Maker Pro
Maker Pro

Will this synthesizer work?

j4cobgarby

Sep 18, 2018
49
Joined
Sep 18, 2018
Messages
49
I've attached an image of the schematic for a synth I'm designing.
The basic principle is that I have three 555 timers, each generating a square wave whose frequency is controlled by the resistors R1, R9, and R13. Each timer's output can optionally be converted to a sin wave or left as a square wave based on a switch on the output of each timer. The three different timer outputs now are summed together at U2, but are weighted according to R5, 6, and 7. The resultant waveform is then sent through the speaker at the bottom. The whole thing is powered by a 9V DC jack.

I have two main questions:
  • Are the 555 timers wired up correctly? This is my first time using them like this.
  • Will there be a problem with audio impedance at the speaker? I have little understanding of impedance in this context.
Thank you in advance!Screenshot from 2019-01-27 15-31-30.png
 

BobK

Jan 5, 2010
7,682
Joined
Jan 5, 2010
Messages
7,682
You cannot connect the discharge pin to Vcc, this is a short when discharge is low. There may be other problems.

And, no, you cannot drive a speaker directly from an op amp. You need an audio power amp.

Bob
 

j4cobgarby

Sep 18, 2018
49
Joined
Sep 18, 2018
Messages
49
You cannot connect the discharge pin to Vcc, this is a short when discharge is low. There may be other problems.

And, no, you cannot drive a speaker directly from an op amp. You need an audio power amp.

Bob
Why can I not connect discharge to Vcc? How else will I get a 50% duty cycle? Or.. Just a low value resistor instead of shorting it, perhaps?
 

BobK

Jan 5, 2010
7,682
Joined
Jan 5, 2010
Messages
7,682
Why can I not connect discharge to Vcc?
Because it shorts the power supply.
How else will I get a 50% duty cycle? Or.. Just a low value resistor instead of shorting it, perhaps?
You cannot get a 50% duty cycle with the standard astable circuit. Connect the pot to the output pin to get a 50% duty cycle.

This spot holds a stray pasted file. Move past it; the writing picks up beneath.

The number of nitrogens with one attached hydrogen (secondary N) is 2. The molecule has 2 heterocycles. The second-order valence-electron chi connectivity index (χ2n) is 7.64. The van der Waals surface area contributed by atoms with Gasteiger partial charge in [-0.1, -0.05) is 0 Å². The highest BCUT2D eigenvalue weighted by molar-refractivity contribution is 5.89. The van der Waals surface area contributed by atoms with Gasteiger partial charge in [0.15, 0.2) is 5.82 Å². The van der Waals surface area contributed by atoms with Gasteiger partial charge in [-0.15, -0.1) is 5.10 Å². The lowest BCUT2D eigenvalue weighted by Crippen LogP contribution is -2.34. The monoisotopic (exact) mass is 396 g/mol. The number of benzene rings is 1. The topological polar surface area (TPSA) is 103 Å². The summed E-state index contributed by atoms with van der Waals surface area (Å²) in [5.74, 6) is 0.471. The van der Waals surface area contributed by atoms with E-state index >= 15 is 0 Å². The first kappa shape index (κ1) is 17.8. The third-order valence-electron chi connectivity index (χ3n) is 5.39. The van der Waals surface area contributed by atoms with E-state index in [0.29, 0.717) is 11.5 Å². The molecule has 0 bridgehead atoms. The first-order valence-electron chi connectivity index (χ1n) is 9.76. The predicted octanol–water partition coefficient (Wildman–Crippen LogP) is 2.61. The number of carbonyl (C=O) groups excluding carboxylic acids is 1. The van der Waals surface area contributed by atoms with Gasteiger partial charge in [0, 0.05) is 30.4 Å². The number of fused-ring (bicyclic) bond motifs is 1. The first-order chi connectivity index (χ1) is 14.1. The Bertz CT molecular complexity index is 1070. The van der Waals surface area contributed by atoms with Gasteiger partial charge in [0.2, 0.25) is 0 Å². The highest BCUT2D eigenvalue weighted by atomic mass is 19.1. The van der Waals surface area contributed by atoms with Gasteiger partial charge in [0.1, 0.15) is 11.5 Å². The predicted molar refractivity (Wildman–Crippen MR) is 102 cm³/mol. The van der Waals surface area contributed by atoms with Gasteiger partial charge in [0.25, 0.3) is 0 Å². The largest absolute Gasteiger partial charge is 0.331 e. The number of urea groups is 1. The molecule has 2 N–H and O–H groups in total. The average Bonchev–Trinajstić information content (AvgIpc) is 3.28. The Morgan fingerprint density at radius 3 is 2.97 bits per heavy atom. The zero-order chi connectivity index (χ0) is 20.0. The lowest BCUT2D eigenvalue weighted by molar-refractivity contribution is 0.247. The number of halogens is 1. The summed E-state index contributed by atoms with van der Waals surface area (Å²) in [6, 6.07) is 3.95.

Bob
 

Audioguru

Sep 24, 2016
3,656
Joined
Sep 24, 2016
Messages
3,656
Please look on the datasheet of a 555 how to make an oscillator.The rectangular output of the 555 sounds awful like a buzzer.
Your filters are so simple that they do nothing at low frequencies and reduce the levels at high frequencies before the waveform is near a sinewave.
You are using adjustable series resistors instead of using them wired as volume controls, and they should be log type, not linear type.
Your speaker is shorting the output to ground. A proper power amplifier would feed the speaker through a coupling capacitor to block the DC at the amplifier.

The opamp has positive feedback instead of negative feedback.
 

Audioguru

Sep 24, 2016
3,656
Joined
Sep 24, 2016
Messages
3,656
A Cmos 555 can produce a perfect squarewave with the simple circuit using the output pin.
 

j4cobgarby

Sep 18, 2018
49
Joined
Sep 18, 2018
Messages
49
Please look on the datasheet of a 555 how to make an oscillator.The rectangular output of the 555 sounds awful like a buzzer.
Your filters are so simple that they do nothing at low frequencies and reduce the levels at high frequencies before the waveform is near a sinewave.
You are using adjustable series resistors instead of using them wired as volume controls, and they should be log type, not linear type.
Your speaker is shorting the output to ground. A proper power amplifier would feed the speaker through a coupling capacitor to block the DC at the amplifier.

The opamp has positive feedback instead of negative feedback.

How, then, would you suggest converting the square waves to sine waves?
 

Audioguru

Sep 24, 2016
3,656
Joined
Sep 24, 2016
Messages
3,656